While much of the attention around the Sardar Sarovar Project has focused on Gujarat, Maharashtra and Madhya Pradesh, there is a lot to be learned by looking at the ways things have turned out in Rajasthan too. That state was promised enough water to irrigate 0.135 million hectares land in the Narmada Water Dispute Tribunal Award. Recent propaganda material speaks of additional drinking water benefits to 124 villages, many in Jhalore and Balmer districts. For these benefits to be realized, Rajasthan needs to build 74 kms of branch canals and 1403 kms of distributary network canals.
All this, of course, costs money. As per original cost estimates, Rajasthan was required to pitch in Rs.4675.3 millions, about 40% of this for construction of canals and the remainder as payment to Gujarat as the state's share in the costs of the overall project. By 1996-'97, this estimate had risen to Rs.5522.2 millions, nearly a fifth higher than originally planned. And as on March 31, 1999 the Rajasthan government had spent Rs.502.8 millions on works undertaken in Rajasthan; it has paid Rs 1079.8 millions as shared cost in the project to Gujarat and other nodal agencies.
Are these costs consistent with the projected total? Sadly, no. While the benefits from the project to Rajasthan still remain in the distant future, there is plenty of evidence that the spending is way off track, partly because of corruption in the irrigation department. In a recent report, the Comptroller and Auditors General of India presented a detailed analysis of the scam tainted department. The CAG report for the year ended on March 31, 1999 for Rajasthan (Civil) details how authorities have already spent on construction of road bridges twice the amount estimated, on buildings seven times the estimate, and on constructing a siphon across the river Sukhi eight times the amount originally planned.
Taking a closer look at the last entry - the construction of the siphon at eight times the projected cost - the CAG report points out that tenders were invited and negotiations held prior to the estimates being made, and this resulted in the work being awarded to the contractor at rates 99% higher than sanctioned. That resulted in overspending by Rs.70 millions.
There's more. After receiving technical and financial bids, the Chief Engineer made revisions that led to a substantial financial loss to the public exchequer. According to the original plans, a construction contractor would be paid Rs.26467 per Metric Tonne of steel, so that he could buy the steel needed for the work. Later, however, a new condition was inserted in the agreement which provided for government itself to supply steel at the much lower rate of Rs.15000 per MT. What actually happened is this: though the contractor did not buy the steel, the Executive Engineer made payment at the agreed rate of Rs 26467 per MT. And as the government decided to provide the steel itself, the money was recovered from the contractor - but this time at the lower rate. The Department thus ended up paying Rs 9.7 million to the contractor for the steel supplied by itself!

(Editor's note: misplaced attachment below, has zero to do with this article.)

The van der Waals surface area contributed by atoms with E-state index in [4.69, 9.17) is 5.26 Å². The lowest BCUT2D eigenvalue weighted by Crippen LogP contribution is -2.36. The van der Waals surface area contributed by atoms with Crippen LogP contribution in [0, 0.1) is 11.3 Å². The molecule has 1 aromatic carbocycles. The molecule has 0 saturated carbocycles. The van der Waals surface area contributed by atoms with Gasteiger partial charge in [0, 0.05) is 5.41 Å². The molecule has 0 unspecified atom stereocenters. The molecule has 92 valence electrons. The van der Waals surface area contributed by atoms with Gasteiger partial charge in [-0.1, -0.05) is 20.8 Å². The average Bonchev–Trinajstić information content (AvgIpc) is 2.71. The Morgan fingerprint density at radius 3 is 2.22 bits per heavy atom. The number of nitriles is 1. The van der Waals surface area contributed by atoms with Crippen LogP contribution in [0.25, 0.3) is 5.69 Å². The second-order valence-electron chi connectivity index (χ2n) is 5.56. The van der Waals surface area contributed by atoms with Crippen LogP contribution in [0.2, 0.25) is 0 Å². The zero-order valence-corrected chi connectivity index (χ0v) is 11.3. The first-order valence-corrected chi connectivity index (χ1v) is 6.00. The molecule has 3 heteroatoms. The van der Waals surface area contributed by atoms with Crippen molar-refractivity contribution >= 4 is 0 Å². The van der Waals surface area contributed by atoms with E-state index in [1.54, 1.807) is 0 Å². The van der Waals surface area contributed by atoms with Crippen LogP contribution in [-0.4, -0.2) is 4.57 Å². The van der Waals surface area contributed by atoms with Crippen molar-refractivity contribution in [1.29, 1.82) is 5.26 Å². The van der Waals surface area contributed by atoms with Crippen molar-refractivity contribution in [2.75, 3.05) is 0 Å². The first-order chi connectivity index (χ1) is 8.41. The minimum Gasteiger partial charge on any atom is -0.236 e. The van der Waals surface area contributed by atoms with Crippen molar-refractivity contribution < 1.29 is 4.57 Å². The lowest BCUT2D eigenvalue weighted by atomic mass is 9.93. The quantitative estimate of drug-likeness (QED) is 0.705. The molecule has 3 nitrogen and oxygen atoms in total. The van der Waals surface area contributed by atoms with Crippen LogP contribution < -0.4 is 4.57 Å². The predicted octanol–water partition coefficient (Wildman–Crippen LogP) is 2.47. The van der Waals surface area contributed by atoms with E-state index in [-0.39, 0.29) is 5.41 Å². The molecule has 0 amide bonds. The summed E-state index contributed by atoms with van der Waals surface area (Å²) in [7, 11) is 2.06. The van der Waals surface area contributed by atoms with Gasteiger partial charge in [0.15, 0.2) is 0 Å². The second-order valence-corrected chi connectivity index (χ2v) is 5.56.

The CAG identifies who's responsible, saying "The Blame here goes amongst others to the committee headed by the Chief Engineer (I) who never spelt out clearly that in the view of their revised decision the scope .... is reduced extensively to only labour and carriage charges." CAG wrote without mincing words, "In these circumstances it is for the Government to investigate and decide as to who were the persons/officers responsible for this lapse which resulted in Government incurring a clear loss of Rs 9.706 M by way of extra payment to the contractor."
A sample of other lacunae found by the CAG shows that gross mismanagement and disregard for the rules and guidelines are common.
Rs 7.66 million was paid for 'dewatering' work, while it was specifically mentioned in the tender document that "The Department shall not pay any extra charges on account of dewatering of working area. The contractor is advised to quote his rates accordingly."
The Executive Engineers at Jhalore and Sanchore made an inadmissible payment of Rs 1.302 million to contractors for extra lifts ... which was in clear violation of codal provision in IS code 1200 (Part 27) of 1992, which laid instruction in crystal clear words that "lifts were not payable separately in case of earth work done by mechanical means."
The Executive Engineers at Jhalore and Sanchore also incurred avoidable extra expenditure of Rs 1.741 million by adopting a costlier specification, ... while executing the work of compaction of canal in km 0 to 30.
The state government's generosity and blindness to this crime is being underwritten by New Delhi, which has agreed to provide 3000 millions to bring the Narmada waters to the desert state. This money is a handout made possible by tax collections around the country, but Central politicians know that not many voters are conscious of such transfers of wealth to their prefered state governments. State parties too rarely object to seeing their money frittered away on the grand crooked schemes of others, because their own practices too need to be indulged from time to time. The only person who really pays a price is the taxpayer, whose money is simply drained into various pockets in a long and greasy chain.
As for the CAG, when will the institution move from merely auditing accounts and reporting unresponsive attitudes, to regaining its status as a watchdog of democracy by asking governments to stop funding projects riddled with corrupt practices?